9. The method of claim 1, wherein in the step of sending, the transaction is sent via a wireless connection.
10. The method of claim 1, wherein in the step of modifying, the transaction is modified while the second device is disconnected from the first device.
11. The method of claim 10, wherein the modified transaction is reconciled with the original transaction when the second device reconnects with the first device.
12. The method of claim 1, further comprising tracking modifications made to the transaction.
13. A method for synchronizing transactions between devices having layered application architectures comprising:
transferring a business logic layer of an application on a first device to an application on a second device;
receiving, at the first device, a request for a first transaction;
transferring, from the first device to a second device, the first transaction; and
receiving, at the first device and after transferring the first transaction, a second transaction from the second device,
wherein the business logic layer of the application on the first device reconciles the second transaction with the first transaction.
14. The method of claim 13, wherein the first transaction has been modified at a business logic layer of an application on the second device to become the second transaction.
15. The method of claim 13, wherein the business logic layer of the application on the second device mirrors the business logic layer of the application on the first device.
16. The method of claim 13, wherein the first transaction and the second transaction are received via a wireless connection.
17. The method of claim 13, wherein the first transaction and the second transaction are received over a network.
18. The method of claim 17, wherein the network is the Internet.
19. A system for synchronizing transactions between devices having layered application architectures comprising:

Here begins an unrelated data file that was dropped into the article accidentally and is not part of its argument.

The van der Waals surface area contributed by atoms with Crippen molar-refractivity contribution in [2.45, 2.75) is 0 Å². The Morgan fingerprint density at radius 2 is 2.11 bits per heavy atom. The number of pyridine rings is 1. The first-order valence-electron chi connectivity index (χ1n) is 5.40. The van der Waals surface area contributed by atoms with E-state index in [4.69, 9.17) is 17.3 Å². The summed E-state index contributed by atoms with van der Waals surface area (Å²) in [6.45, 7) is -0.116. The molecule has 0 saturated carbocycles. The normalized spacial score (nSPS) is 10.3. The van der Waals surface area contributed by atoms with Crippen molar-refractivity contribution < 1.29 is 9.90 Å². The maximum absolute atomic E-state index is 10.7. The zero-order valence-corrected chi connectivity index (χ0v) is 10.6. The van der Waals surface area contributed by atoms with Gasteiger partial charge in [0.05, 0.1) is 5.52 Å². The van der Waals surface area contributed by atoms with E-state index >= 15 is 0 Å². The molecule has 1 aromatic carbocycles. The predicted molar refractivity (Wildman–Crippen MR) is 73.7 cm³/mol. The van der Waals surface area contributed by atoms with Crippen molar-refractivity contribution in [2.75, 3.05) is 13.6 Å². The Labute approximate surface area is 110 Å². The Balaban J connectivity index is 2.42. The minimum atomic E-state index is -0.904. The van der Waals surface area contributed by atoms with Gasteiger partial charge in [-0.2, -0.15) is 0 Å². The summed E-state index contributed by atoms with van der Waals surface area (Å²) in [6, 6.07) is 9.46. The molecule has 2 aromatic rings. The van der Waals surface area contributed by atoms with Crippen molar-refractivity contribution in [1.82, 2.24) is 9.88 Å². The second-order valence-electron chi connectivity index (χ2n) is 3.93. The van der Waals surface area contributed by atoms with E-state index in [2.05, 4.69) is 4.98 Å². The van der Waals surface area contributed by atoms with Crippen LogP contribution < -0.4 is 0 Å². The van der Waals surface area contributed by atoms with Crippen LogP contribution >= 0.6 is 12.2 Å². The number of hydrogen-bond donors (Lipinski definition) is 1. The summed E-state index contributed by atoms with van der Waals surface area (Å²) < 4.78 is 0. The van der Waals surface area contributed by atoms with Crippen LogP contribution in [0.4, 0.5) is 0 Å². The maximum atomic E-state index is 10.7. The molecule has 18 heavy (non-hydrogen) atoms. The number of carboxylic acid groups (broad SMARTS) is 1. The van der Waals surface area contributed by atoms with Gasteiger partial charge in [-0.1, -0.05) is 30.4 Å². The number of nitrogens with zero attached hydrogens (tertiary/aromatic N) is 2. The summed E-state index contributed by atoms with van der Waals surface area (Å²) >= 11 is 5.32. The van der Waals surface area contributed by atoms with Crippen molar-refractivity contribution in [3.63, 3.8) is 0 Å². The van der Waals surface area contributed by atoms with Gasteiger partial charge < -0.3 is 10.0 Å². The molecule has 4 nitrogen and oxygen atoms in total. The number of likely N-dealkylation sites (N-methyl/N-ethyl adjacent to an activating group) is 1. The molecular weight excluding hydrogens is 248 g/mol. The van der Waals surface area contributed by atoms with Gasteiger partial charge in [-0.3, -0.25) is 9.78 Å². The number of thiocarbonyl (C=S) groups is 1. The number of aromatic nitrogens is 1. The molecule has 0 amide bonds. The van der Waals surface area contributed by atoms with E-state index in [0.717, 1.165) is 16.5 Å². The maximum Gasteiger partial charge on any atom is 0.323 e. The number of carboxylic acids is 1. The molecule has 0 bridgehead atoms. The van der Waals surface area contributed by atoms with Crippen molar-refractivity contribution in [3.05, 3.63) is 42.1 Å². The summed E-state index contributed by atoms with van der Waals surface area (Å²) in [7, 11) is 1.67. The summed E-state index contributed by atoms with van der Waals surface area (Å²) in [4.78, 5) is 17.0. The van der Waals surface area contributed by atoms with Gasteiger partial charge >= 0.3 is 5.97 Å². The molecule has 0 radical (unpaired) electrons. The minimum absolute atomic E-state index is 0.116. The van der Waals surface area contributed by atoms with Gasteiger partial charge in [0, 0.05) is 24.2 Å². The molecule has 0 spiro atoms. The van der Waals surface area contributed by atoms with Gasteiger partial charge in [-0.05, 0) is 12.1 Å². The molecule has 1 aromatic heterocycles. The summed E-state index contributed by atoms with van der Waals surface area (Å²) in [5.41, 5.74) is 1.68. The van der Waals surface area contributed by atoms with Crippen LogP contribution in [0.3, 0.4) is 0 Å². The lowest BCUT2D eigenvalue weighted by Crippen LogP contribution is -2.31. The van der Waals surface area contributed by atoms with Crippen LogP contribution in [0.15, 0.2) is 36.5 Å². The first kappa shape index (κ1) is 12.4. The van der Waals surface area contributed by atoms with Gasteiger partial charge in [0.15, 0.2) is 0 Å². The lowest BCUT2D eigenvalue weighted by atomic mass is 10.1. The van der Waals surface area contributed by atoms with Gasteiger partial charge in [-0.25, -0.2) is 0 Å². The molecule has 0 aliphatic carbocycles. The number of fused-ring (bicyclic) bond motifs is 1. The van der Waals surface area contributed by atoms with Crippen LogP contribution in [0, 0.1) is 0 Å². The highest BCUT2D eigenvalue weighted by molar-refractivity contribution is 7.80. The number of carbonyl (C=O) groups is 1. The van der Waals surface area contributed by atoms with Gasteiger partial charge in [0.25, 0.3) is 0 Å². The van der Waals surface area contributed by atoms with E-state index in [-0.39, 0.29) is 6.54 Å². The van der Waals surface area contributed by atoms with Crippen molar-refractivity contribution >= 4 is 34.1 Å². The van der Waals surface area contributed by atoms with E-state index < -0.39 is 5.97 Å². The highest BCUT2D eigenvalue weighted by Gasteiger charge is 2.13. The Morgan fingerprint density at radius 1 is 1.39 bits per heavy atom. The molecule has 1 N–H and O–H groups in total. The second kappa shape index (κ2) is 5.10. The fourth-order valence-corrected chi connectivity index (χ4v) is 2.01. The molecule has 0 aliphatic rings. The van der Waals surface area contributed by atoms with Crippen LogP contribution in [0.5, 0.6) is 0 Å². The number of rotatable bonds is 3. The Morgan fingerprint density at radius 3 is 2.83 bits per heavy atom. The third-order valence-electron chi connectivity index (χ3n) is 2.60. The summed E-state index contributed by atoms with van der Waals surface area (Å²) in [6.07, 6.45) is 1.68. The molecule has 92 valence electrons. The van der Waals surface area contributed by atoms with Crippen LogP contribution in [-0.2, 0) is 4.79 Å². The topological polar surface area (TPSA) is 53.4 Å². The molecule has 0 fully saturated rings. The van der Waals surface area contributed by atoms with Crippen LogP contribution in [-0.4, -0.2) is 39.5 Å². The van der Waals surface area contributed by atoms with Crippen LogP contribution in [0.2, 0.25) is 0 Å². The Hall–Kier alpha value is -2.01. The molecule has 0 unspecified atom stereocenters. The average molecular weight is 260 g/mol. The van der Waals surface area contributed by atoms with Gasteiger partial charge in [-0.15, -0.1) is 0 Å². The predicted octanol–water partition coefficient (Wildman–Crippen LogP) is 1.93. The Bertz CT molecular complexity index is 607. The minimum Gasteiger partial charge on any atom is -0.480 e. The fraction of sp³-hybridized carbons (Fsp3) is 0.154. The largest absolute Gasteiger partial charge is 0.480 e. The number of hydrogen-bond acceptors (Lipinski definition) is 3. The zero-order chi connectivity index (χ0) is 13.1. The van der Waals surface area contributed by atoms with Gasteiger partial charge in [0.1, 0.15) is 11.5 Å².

a first device having a processor for processing a first transaction;
memory for storing the first transaction, the memory having a connection to the processor;
an output unit connected to the processor, the output unit adapted to query a second device for the first transaction;
an input unit connected to the processor, the input unit adapted to receive the first transaction; and
a modification unit connected to the processor, the modification unit adapted to modify the transaction, whereby the first transaction becomes a second transaction,
wherein the second transaction is sent from the first device to the second device.
20. The system of claim 19, wherein a business logic layer at the second device reconciles the second transaction with the first transaction.
21. The system of claim 19, wherein the input unit receives the first transaction via a wireless connection.
22. The system of claim 19, wherein the input unit receives the first transaction over a network.
23. The system of claim 22, wherein the network is the Internet.
24. The system of claim 19, wherein the first device is a mobile device.
25. A system for synchronizing data between peer devices having layered application architectures comprising: